This piece was originally published by Speak Out Revolution, a non-profit founded in 2020, with the belief that everyone who is made to feel uncomfortable, unsafe or disempowered at work should be empowered to Speak Out. Fill out the Speak Out survey to share your experiences.

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I remember graduating eight years ago vowing to never step foot in a university again. I was one of many fresh-faced graduates disillusioned by entry-level positions, which were just minimum wage internships dressed up in a shiny, corporate suit. With my mountain of student debt, I didn’t even want to entertain the idea of…


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Last week, I encountered an extremely uncomfortable workplace situation where I, as an autistic person, felt discriminated against and alone. This was the first time I experienced prejudice with employees who knew about my autism. Now, I know the discrimination was not coming from a bad place; just ignorance (this is the version I am going with), but this doesn’t discount the fact that I felt under attack.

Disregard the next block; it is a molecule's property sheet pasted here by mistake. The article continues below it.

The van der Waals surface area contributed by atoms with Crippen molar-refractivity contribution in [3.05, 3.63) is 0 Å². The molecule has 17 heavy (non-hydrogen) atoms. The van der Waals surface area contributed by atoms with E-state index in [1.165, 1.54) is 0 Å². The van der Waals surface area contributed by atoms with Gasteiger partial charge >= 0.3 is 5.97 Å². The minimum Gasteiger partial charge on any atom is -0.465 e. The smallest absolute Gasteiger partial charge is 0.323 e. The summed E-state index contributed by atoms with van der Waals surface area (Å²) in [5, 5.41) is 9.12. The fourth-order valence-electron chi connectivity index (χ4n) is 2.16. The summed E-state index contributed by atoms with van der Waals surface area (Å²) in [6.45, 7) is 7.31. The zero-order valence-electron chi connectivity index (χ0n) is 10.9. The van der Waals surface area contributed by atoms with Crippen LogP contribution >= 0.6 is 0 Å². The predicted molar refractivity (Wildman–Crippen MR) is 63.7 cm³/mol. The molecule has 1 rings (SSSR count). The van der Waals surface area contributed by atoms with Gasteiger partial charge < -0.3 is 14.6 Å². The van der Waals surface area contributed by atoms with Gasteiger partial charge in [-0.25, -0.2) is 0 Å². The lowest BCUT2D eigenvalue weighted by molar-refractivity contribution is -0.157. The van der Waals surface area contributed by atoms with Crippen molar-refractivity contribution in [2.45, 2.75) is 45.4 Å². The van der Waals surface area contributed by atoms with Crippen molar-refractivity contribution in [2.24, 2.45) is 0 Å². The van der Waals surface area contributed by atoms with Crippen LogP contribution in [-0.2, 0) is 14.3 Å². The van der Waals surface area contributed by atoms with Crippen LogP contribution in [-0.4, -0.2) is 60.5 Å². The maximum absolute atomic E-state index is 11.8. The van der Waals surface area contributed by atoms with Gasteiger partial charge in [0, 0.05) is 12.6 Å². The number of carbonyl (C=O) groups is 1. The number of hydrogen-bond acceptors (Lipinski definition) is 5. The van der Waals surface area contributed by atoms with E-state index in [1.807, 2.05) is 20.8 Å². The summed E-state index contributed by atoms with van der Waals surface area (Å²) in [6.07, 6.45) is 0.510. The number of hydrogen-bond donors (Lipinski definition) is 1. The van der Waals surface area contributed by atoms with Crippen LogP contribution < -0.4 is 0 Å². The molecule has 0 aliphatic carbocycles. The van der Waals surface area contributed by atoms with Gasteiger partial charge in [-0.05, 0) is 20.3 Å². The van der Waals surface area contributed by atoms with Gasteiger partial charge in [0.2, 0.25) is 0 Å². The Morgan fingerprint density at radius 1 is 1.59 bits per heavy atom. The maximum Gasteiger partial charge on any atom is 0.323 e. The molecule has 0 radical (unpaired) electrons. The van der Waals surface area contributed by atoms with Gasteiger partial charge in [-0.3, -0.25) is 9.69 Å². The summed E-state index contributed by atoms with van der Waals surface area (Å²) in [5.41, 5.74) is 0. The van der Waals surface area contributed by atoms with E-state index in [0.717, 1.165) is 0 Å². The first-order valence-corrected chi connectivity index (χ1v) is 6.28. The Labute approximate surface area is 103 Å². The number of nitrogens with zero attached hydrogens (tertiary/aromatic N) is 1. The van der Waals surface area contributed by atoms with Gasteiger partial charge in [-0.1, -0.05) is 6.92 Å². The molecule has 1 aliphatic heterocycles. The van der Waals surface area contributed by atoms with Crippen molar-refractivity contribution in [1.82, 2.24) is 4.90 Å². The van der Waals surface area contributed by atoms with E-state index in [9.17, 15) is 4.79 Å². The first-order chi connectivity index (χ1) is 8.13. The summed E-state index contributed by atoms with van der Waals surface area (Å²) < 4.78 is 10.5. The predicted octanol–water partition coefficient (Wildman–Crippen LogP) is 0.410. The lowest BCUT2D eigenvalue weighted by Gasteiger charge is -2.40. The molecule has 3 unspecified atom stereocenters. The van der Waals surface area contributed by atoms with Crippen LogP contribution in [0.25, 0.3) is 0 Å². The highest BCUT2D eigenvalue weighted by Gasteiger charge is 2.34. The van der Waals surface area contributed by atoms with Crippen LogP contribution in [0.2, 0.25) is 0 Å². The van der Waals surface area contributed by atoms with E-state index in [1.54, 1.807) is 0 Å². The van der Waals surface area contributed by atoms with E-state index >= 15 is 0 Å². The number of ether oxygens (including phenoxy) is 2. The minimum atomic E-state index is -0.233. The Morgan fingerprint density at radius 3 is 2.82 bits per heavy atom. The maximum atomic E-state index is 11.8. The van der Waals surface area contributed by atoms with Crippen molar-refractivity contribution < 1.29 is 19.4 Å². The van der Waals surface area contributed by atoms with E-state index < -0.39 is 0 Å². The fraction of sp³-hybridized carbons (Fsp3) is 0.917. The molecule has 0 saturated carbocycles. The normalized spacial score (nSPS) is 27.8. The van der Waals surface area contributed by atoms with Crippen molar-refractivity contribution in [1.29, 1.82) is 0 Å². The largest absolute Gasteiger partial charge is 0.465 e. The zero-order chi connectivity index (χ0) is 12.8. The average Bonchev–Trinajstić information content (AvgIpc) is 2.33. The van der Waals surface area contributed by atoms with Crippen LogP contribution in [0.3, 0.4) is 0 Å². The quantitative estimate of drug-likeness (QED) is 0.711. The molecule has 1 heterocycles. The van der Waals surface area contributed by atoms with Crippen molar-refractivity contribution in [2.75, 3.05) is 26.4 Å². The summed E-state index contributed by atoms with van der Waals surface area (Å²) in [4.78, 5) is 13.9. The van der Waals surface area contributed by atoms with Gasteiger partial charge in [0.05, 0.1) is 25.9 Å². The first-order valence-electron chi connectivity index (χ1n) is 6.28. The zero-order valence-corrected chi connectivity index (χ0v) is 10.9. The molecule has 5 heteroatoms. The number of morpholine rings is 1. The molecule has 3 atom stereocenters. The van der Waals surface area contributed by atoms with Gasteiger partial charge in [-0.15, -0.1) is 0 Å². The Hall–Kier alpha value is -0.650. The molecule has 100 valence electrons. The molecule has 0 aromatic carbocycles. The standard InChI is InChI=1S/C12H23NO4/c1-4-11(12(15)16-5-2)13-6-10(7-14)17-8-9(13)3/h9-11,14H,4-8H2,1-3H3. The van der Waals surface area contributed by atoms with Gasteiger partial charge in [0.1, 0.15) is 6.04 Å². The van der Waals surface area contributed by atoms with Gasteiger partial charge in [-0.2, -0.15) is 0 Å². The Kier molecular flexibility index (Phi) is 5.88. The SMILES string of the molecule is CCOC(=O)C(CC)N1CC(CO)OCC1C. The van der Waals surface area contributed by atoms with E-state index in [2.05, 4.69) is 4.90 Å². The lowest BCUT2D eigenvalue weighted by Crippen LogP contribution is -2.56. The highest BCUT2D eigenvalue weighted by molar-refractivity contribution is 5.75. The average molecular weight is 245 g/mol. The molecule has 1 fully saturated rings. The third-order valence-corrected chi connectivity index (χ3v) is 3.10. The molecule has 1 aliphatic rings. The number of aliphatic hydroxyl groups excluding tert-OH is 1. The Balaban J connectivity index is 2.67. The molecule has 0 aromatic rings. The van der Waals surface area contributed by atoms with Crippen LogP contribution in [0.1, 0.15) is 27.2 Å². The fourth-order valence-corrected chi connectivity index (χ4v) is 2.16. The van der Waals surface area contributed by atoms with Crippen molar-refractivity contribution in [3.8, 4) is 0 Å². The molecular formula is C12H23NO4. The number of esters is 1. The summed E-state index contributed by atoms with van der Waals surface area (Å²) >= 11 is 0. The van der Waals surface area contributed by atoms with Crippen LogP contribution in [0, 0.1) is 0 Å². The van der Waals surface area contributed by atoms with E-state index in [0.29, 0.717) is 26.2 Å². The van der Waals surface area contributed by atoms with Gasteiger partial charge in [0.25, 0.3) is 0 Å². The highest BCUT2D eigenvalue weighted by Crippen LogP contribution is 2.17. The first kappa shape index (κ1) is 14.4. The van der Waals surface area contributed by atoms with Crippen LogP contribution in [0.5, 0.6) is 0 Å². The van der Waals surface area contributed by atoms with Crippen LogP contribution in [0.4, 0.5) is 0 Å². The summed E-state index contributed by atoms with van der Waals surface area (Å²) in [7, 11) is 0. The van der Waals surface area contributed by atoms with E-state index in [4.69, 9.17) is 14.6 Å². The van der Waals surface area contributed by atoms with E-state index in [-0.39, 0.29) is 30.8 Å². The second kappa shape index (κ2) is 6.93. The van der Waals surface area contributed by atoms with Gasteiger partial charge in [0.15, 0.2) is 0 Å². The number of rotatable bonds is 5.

What disappointed me the most was that two of my colleagues who claimed to be autistic allies did not call out the prejudiced views expressed by another colleague. I waited…..and instead received…


To mark International Women’s Day, I’m dedicating this post to all of the autistic women and girls who are repeatedly denied a formal Autism Spectrum Disorder (ASD) diagnosis by medical professionals, and are forced to navigate neurotypical structures and institutions by themselves.

This is the reality for autistic women and girls, myself included, who had to wait 28 years to understand why my brain is wired differently. It’s a fact that more men than women are diagnosed with autism. Various studies suggest that the ratio of autistic males to females ranges from 2:1 to 16:1. The most-up-to-date estimate is 3:1…


What do you get if you give an uneducated celebrity free rein to exploit a marginalised community under the guise of art? You get ‘Music’ — a movie created by pop star turned director and sudden ‘autism expert’, Sia.